Never Any Doubt
It was a great day for mankind when a true doubter arrived, but of course we killed
him. Electrical energy, rubber truncheons and forks were just some of the things this man
could not understand using the contemporary logic and political principals we had offered
him. A large quantity of Seneca oil was rubbed into the man’s burns before he died and
the young balding masseur they arrested was heard screaming, “You want a piece of
me?” all the way to the fountain in the playa of failed revolutionary ideals, where he
succumbed quickly, but the crows refused to pluck out his eyes, and some said it meant
we had captured the wrong criminal.
The saliva of a suspiciously uninvolved crone was analyzed and the results
remained ambiguous. Next the questioning authorities devised a new test. A pebble and a
boulder were employed as measurements of the relative gravity of the situation by
dropping them simultaneously from the top of the shortened retirement home, which
grew to only a single story because, let’s face it, no one wanted to climb the stairs, and
since no one was arriving any faster at any conclusions because of this experiment, the
result was an equal portion of unease for every participant.
Because everyone remained at this point unaware that anyone might be arriving at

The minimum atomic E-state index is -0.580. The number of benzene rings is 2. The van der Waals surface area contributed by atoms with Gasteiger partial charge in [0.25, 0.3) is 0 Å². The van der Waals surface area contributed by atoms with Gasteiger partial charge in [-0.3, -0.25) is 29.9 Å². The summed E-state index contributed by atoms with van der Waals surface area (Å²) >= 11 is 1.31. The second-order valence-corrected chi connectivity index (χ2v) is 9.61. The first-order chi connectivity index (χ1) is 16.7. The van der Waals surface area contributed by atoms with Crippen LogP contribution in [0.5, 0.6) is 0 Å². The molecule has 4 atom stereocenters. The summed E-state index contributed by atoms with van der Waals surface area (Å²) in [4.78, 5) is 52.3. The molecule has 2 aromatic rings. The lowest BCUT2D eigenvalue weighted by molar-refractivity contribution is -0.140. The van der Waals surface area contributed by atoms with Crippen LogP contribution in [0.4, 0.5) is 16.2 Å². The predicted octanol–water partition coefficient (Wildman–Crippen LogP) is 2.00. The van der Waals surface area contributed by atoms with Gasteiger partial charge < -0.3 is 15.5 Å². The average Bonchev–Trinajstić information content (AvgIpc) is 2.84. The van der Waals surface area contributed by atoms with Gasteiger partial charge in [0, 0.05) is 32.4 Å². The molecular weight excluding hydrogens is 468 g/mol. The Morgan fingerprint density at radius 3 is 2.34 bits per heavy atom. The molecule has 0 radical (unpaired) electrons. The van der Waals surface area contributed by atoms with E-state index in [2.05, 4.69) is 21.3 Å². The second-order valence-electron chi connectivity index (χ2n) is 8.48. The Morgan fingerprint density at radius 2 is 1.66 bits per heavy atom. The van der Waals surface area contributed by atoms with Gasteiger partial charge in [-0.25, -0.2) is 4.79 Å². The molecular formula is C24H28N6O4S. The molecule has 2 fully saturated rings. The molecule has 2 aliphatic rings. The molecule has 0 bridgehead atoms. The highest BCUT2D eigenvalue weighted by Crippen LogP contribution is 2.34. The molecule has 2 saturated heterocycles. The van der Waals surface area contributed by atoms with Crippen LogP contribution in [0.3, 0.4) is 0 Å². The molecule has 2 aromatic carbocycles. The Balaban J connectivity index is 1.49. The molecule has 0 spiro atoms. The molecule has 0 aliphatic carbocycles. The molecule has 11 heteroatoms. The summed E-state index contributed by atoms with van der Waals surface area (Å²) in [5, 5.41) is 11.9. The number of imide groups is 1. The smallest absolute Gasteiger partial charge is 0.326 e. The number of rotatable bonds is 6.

any conclusions prematurely, Tiffany, the doubter’s estranged niece, rushed outside with
her new double-barreled water gun in search of an intergalactic transmission code, a lurid
pink catalog of doll museums, and a 76-acre Daughters of the Revolution amusement
park in which to exercise her prerogatives and draw attention to her budding. She was
approached by a young intellectual with a fawning and irresolute manner. She said No
and it made him smile. He couldn’t wait to get there. He had known that her refusal
would be exquisite. Tiffany’s software company hit the stock market big despite the
revelation that she had never really intended to communicate with extra-terrestrials.
Meanwhile Tiffany’s overlooked zipper mechanic gripped his wrench tightly.
Being one of the most of us, he was prepared to attempt a generous dispersal of his
dispersible potential. Something was certainly revealing itself, but it didn’t know what it
was. Of that there could be no doubt.
Rich Ives is the author of Tunneling to the Moon: A Psychological Gardener’s Book of Days currently being published in serial @ Silenced Press everyday in 2014 and forthcoming in paperback. Begin from the beginning, catch up, read daily. Just refer to the Burrow Guide.